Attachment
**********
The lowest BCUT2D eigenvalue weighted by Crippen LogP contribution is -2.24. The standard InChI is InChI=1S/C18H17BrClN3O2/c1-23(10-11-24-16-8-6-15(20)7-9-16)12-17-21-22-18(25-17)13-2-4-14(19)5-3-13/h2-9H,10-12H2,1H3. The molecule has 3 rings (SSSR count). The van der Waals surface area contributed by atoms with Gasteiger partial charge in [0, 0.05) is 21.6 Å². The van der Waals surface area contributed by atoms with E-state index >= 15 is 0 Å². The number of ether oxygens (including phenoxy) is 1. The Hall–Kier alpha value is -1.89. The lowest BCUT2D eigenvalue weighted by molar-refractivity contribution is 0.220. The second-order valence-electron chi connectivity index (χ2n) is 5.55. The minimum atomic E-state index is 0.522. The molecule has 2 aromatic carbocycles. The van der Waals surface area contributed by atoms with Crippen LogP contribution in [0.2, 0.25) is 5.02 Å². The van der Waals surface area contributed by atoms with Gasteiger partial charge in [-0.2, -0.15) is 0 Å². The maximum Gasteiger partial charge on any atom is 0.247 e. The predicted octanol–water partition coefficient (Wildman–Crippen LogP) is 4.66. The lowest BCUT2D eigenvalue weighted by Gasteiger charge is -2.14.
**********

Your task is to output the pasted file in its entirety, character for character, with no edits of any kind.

The lowest BCUT2D eigenvalue weighted by Crippen LogP contribution is -2.24. The standard InChI is InChI=1S/C18H17BrClN3O2/c1-23(10-11-24-16-8-6-15(20)7-9-16)12-17-21-22-18(25-17)13-2-4-14(19)5-3-13/h2-9H,10-12H2,1H3. The molecule has 3 rings (SSSR count). The van der Waals surface area contributed by atoms with Gasteiger partial charge in [0, 0.05) is 21.6 Å². The van der Waals surface area contributed by atoms with E-state index >= 15 is 0 Å². The number of ether oxygens (including phenoxy) is 1. The Hall–Kier alpha value is -1.89. The lowest BCUT2D eigenvalue weighted by molar-refractivity contribution is 0.220. The second-order valence-electron chi connectivity index (χ2n) is 5.55. The minimum atomic E-state index is 0.522. The molecule has 2 aromatic carbocycles. The van der Waals surface area contributed by atoms with Crippen LogP contribution in [0.2, 0.25) is 5.02 Å². The van der Waals surface area contributed by atoms with Gasteiger partial charge in [-0.2, -0.15) is 0 Å². The maximum Gasteiger partial charge on any atom is 0.247 e. The predicted octanol–water partition coefficient (Wildman–Crippen LogP) is 4.66. The lowest BCUT2D eigenvalue weighted by Gasteiger charge is -2.14.